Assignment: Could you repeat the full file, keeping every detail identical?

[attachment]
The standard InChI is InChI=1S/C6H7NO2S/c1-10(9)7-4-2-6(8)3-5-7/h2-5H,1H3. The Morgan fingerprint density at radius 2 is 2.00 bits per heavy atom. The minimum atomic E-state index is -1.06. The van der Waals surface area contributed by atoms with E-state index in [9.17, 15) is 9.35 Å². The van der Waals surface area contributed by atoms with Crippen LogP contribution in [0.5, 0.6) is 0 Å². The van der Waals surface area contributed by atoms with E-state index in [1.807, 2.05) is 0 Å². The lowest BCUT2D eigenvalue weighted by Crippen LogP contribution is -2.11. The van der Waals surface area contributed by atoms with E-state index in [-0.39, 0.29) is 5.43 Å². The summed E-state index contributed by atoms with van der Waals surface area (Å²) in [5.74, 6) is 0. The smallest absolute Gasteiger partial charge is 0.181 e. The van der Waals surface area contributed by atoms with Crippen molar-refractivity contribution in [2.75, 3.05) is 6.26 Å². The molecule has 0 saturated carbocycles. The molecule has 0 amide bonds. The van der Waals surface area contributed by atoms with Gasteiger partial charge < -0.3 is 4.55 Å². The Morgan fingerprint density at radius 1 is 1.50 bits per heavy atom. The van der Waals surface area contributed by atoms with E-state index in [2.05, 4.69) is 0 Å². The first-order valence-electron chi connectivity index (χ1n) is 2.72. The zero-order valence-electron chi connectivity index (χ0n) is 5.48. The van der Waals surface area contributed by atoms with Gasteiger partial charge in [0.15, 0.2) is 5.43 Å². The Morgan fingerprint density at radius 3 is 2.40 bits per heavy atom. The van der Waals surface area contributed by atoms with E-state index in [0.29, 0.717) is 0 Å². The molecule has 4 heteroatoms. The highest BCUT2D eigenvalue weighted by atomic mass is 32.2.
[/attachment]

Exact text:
The standard InChI is InChI=1S/C6H7NO2S/c1-10(9)7-4-2-6(8)3-5-7/h2-5H,1H3. The Morgan fingerprint density at radius 2 is 2.00 bits per heavy atom. The minimum atomic E-state index is -1.06. The van der Waals surface area contributed by atoms with E-state index in [9.17, 15) is 9.35 Å². The van der Waals surface area contributed by atoms with Crippen LogP contribution in [0.5, 0.6) is 0 Å². The van der Waals surface area contributed by atoms with E-state index in [1.807, 2.05) is 0 Å². The lowest BCUT2D eigenvalue weighted by Crippen LogP contribution is -2.11. The van der Waals surface area contributed by atoms with E-state index in [-0.39, 0.29) is 5.43 Å². The summed E-state index contributed by atoms with van der Waals surface area (Å²) in [5.74, 6) is 0. The smallest absolute Gasteiger partial charge is 0.181 e. The van der Waals surface area contributed by atoms with Crippen molar-refractivity contribution in [2.75, 3.05) is 6.26 Å². The molecule has 0 saturated carbocycles. The molecule has 0 amide bonds. The van der Waals surface area contributed by atoms with Gasteiger partial charge < -0.3 is 4.55 Å². The Morgan fingerprint density at radius 1 is 1.50 bits per heavy atom. The van der Waals surface area contributed by atoms with E-state index in [2.05, 4.69) is 0 Å². The first-order valence-electron chi connectivity index (χ1n) is 2.72. The zero-order valence-electron chi connectivity index (χ0n) is 5.48. The van der Waals surface area contributed by atoms with Gasteiger partial charge in [0.15, 0.2) is 5.43 Å². The Morgan fingerprint density at radius 3 is 2.40 bits per heavy atom. The van der Waals surface area contributed by atoms with E-state index in [0.29, 0.717) is 0 Å². The molecule has 4 heteroatoms. The highest BCUT2D eigenvalue weighted by atomic mass is 32.2.